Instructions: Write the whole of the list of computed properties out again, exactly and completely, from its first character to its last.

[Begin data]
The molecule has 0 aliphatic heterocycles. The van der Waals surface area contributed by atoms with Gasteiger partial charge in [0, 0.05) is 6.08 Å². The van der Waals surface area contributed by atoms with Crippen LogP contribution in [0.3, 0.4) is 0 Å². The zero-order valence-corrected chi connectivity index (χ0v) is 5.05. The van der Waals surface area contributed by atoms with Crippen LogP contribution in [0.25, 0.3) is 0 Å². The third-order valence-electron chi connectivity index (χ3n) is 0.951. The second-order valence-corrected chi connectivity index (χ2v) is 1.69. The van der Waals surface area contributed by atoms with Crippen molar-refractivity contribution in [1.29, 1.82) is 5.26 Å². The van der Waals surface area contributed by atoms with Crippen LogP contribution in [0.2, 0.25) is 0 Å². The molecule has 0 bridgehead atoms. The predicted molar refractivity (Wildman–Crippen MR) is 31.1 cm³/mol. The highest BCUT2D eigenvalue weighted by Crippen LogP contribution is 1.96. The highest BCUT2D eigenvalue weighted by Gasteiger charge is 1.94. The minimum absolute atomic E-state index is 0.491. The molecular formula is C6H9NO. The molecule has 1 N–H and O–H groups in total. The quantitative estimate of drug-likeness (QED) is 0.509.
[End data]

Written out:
The molecule has 0 aliphatic heterocycles. The van der Waals surface area contributed by atoms with Gasteiger partial charge in [0, 0.05) is 6.08 Å². The van der Waals surface area contributed by atoms with Crippen LogP contribution in [0.3, 0.4) is 0 Å². The zero-order valence-corrected chi connectivity index (χ0v) is 5.05. The van der Waals surface area contributed by atoms with Crippen LogP contribution in [0.25, 0.3) is 0 Å². The third-order valence-electron chi connectivity index (χ3n) is 0.951. The second-order valence-corrected chi connectivity index (χ2v) is 1.69. The van der Waals surface area contributed by atoms with Crippen molar-refractivity contribution in [1.29, 1.82) is 5.26 Å². The van der Waals surface area contributed by atoms with Crippen LogP contribution in [0.2, 0.25) is 0 Å². The molecule has 0 bridgehead atoms. The predicted molar refractivity (Wildman–Crippen MR) is 31.1 cm³/mol. The highest BCUT2D eigenvalue weighted by Crippen LogP contribution is 1.96. The highest BCUT2D eigenvalue weighted by Gasteiger charge is 1.94. The minimum absolute atomic E-state index is 0.491. The molecular formula is C6H9NO. The molecule has 1 N–H and O–H groups in total. The quantitative estimate of drug-likeness (QED) is 0.509.